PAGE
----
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Art & Culture

various essays on, well, art and culture

Bookbinding & Conservation

Binary Dreams
16th C. Breviary Project
Faith
I am a Bookbinder
Tools
Mold Problems

Humor

ok, I'm not the guy from SNL,
but I still have a sense of humor

'Jim Downey' Stories

mostly true stories from my
adolescence

Personal Essays

more "it's all about me"

Politics

Iím at -7.13/-7.33 on The Political Compass.  Where
are you?

Society

observations on the human condition

Travel

take a trip with me

Published in Legacy Online, April 2003


Uh oh.  What is that smell?

With spring rains, many of us are confronted with a perennial problem:  high humidity in our basements.  Even the most conscientious of us will sometimes have books stored in places where we really shouldn't (I just moved a whole lot of old textbooks and paperbacks from my partially finished basement), which can lead to mold and mildew this time of year.  Mold & mildew become a problem starting at humidity levels of about 70% rh.  Completely eliminating any mold/mildew is almost impossible, once it gets well entrenched.  But I have some suggestions.

First, do nothing to clean the books.  Any kind of cleaner or solvent, mold-killer, et cetera, will just cause further damage.  Bringing the books into your living space, where they are warm & dry, is the best first step.  Using a de-humidifier is always a good idea.

To deal with that mold/mildew smell . . . First, get some fresh containers of baking soda.  Place about half a box in a shallow bowl.  Then put several of your books in a plastic bag (such as a trash bag).  Put the bowl inside the bag, on top of the books.  Seal the bag.  Then carefully place the entire package (so as to not spill the baking soda) into a freezer or deep freeze.  Leave the package in there for a couple of days.  This will help to dry out the books, with the excess moisture being absorbed by the baking soda (as the temperature inside the bag drops, the relative humidity will rise, and the baking soda will absorb most of this).  Freezing is also an excellent way to force the mold/mildew into an inactive state, though probably will not kill it completely.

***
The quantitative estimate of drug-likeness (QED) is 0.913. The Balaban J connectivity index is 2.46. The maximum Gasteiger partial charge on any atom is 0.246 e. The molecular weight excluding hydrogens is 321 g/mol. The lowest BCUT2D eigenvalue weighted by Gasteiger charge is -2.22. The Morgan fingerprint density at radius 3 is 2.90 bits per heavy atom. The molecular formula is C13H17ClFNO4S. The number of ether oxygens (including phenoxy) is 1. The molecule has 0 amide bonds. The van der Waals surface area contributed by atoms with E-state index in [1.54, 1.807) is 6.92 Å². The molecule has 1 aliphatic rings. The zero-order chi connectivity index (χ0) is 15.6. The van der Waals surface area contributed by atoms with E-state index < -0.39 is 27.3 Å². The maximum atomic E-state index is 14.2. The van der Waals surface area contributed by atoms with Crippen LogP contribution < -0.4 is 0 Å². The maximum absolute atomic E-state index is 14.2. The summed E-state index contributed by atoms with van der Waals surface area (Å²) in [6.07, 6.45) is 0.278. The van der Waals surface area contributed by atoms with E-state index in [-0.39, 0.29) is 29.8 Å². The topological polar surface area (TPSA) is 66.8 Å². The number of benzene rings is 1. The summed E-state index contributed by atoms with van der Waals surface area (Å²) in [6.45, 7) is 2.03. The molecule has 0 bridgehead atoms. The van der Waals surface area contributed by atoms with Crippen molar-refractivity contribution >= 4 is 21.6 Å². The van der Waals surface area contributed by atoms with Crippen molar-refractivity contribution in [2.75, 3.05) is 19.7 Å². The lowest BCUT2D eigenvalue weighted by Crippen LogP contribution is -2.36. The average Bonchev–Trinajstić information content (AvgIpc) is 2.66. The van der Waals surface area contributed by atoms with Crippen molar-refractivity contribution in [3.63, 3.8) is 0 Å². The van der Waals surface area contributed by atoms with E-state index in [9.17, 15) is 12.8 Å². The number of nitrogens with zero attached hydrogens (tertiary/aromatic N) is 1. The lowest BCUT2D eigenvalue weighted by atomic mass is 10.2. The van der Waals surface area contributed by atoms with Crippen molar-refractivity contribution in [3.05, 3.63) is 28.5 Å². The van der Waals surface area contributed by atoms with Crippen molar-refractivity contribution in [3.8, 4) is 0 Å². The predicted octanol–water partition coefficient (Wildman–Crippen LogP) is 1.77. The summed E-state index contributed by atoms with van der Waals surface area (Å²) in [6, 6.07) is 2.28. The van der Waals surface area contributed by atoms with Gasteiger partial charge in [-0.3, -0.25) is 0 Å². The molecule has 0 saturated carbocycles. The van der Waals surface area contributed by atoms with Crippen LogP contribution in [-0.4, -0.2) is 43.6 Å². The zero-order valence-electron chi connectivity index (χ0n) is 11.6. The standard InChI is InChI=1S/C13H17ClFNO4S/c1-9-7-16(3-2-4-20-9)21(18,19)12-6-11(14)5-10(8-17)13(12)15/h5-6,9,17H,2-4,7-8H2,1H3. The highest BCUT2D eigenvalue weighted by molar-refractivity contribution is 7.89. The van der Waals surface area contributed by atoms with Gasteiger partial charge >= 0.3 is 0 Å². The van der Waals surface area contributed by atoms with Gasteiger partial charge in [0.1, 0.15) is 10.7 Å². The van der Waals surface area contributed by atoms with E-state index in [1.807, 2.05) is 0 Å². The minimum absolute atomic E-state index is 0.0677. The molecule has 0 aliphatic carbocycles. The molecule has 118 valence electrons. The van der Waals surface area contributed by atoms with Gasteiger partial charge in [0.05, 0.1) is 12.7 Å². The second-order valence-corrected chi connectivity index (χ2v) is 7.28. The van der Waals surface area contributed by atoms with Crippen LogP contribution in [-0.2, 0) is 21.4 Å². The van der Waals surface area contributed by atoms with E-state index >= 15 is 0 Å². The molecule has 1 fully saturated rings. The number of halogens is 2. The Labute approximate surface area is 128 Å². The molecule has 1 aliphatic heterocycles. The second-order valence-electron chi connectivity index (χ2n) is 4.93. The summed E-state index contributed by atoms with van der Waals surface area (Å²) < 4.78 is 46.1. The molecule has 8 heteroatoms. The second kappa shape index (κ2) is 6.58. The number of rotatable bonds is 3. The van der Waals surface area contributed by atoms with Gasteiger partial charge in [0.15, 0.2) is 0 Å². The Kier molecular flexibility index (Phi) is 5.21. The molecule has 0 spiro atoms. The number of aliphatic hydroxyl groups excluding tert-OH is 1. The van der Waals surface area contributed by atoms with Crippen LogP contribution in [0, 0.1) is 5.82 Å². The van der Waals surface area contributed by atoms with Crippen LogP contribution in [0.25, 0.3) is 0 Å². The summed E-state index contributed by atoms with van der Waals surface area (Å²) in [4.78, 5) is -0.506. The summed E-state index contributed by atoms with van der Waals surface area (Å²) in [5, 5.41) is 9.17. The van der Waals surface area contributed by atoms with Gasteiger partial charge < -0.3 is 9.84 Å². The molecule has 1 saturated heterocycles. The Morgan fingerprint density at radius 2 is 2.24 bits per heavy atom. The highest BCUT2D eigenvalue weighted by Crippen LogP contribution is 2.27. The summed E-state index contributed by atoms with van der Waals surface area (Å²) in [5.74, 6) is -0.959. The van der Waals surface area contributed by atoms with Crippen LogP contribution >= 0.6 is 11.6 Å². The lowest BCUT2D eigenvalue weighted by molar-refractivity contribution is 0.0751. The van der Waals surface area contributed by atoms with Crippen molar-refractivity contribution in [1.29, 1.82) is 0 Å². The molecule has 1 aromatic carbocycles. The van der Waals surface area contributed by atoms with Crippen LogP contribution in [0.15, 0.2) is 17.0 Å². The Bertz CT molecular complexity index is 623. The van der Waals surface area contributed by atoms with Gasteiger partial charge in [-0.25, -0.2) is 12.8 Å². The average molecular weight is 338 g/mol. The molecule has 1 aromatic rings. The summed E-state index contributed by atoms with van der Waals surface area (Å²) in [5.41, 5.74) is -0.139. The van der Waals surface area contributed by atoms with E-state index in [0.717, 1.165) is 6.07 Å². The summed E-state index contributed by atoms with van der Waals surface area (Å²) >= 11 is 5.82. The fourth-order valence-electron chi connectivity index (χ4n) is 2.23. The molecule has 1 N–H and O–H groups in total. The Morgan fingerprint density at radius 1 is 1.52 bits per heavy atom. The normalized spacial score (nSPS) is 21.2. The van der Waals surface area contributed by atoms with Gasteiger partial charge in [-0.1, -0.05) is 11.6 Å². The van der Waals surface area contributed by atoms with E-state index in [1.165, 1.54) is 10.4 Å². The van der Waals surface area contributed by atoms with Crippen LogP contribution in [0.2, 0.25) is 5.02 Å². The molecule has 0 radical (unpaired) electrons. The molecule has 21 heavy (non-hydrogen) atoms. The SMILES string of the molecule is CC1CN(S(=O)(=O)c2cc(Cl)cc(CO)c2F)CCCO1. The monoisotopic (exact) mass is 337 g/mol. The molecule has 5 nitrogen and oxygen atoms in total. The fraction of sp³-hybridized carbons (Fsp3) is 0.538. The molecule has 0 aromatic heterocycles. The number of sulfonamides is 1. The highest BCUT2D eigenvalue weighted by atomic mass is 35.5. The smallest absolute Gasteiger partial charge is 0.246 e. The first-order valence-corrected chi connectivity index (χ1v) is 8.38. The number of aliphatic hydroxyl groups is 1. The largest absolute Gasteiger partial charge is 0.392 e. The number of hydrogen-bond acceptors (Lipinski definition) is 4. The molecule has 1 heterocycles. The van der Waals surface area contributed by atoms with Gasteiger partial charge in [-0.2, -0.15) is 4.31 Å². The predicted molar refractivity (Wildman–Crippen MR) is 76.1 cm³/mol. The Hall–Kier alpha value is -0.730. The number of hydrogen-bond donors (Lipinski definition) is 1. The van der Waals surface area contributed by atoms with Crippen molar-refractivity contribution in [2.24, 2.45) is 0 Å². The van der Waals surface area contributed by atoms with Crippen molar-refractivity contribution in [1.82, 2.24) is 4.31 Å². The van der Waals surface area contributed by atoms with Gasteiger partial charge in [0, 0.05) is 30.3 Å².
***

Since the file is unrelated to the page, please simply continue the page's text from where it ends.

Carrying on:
Upon taking the package out of the freezer, remove the books and the bowl.  Discard the baking soda.  Allow the books to return to room temperature.  You can then either just use a soft brush to remove any obvious mold spores (will now look like a powder), or you can use a vacuum.  If you brush the books off, do so outside, so you don't contaminate your living space with the spores.  If you use a vacuum, it would be advisable to invest in a HEPA-type filter bag, since this will catch the mold spores.  This should help greatly.

Something else you can do is to place some of the books, standing up on end with their pages fanned out, in direct sunlight.  This will also help to dry the books, and the UV light will help to kill the mold/mildew.  Unfortunately this light will also cause damage to your books.  I would recommend limiting the exposure time to no more than about 15 minutes.

Once the books have been dried, frozen, or exposed to UV, there may still be a residual odor.  About the only thing you can do to deal with this is to allow the books to air properly.  Placing them standing with pages somewhat fanned out for a few hours should help.

The best thing is to stop mold & mildew before it starts, by storing your books in your living space and controlling humidity.  But if you get into trouble, try these suggestions.  Good luck.


contact me:
jim@afineline.org
all work © James T. Downey, 1993-2006
photos © Martha K. John, 1994-2006
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